Former Colorado Governor: National Fracking Ban Would Decimate Gas Industry
Former Colorado Governor: National Fracking Ban Would Decimate Gas Industry © Flickr/ Phoenix Law
00:28 06.04.2016(updated 00:29 06.04.2016) Get short URL
Former Colorado Governor Bill Ritter, Jr. claims that a national law to ban hydraulic fracturing, or fracking, would decimate the US natural gas industry.
NEW YORK (Sputnik) — A national law to ban hydraulic fracturing, or fracking, would decimate the US natural gas industry, former Colorado Governor Bill Ritter, Jr. told Sputnik.
“If you passed a national ban, this industry would go away and it would be harder for us to get to our place of transition on clean energy and climate,” Ritter said on Tuesday on the sidelines of the Bloomberg New Energy Finance Summit.
In addition to an outright national ban on fracking, Ritter raised concerns over US government efforts to “regulate that industry out of business in places where there are big plays.”
Leading US Democratic presidential candidates Bernie Sanders and Hillary Clinton have called for tough restrictions on fracking. In recent months, Sanders argued that other US states should follow the example of his home state, Vermont, in implementing a ban on fracking.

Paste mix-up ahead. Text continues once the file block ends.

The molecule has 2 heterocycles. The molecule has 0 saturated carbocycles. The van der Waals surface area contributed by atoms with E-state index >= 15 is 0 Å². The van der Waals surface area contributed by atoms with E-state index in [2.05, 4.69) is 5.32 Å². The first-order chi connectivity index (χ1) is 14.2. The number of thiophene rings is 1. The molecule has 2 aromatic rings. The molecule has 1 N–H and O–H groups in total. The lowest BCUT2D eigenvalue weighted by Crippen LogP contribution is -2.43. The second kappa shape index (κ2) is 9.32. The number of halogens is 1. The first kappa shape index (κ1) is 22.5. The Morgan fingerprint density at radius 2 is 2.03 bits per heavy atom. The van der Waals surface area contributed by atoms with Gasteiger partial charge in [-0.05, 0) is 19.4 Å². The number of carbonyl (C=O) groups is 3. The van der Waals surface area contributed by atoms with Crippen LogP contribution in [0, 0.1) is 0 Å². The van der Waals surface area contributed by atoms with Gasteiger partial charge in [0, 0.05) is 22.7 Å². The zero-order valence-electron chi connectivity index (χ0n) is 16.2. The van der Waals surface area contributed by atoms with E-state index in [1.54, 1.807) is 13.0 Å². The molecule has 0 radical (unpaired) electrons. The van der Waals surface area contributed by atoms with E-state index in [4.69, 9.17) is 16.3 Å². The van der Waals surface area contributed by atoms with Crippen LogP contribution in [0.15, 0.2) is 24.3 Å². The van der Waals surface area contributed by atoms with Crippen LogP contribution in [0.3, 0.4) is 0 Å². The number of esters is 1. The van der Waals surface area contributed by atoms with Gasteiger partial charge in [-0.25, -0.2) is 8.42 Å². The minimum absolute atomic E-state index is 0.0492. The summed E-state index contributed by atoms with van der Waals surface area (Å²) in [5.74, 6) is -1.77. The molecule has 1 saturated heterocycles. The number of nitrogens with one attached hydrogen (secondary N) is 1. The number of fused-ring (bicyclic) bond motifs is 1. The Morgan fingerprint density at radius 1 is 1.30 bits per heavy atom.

Efforts have been made across the United States to ban or restrict fracking. In Pennsylvania, New York, and Ohio the state legislatures attempted to heavily regulate fracking, which would restrict industry access to the large Marcellus shale stretching across those states.
“Personally, I think local governments should have a big part to play in the permitting process, but should not ultimately be able to ban it,” Ritter argued. He cited the ongoing state Supreme Court case addressing whether it is lawful for local communities in Colorado to ban fracking.
The practice of fracking has led to an abundance of natural gas glut in the United States. Environmental activists and some policymakers claim that fracking leads to water contamination.
“I believe that with a good set of regulations, with good enforcement, with good compliance on the part of the industry, it [fracking for natural gas] can be a part of a clean energy future,” Ritter said.
He added that as a result of global climate change and the carbon load on the atmosphere, “There will be a day…where we are going to have to turn down the spigot on natural gas as well.”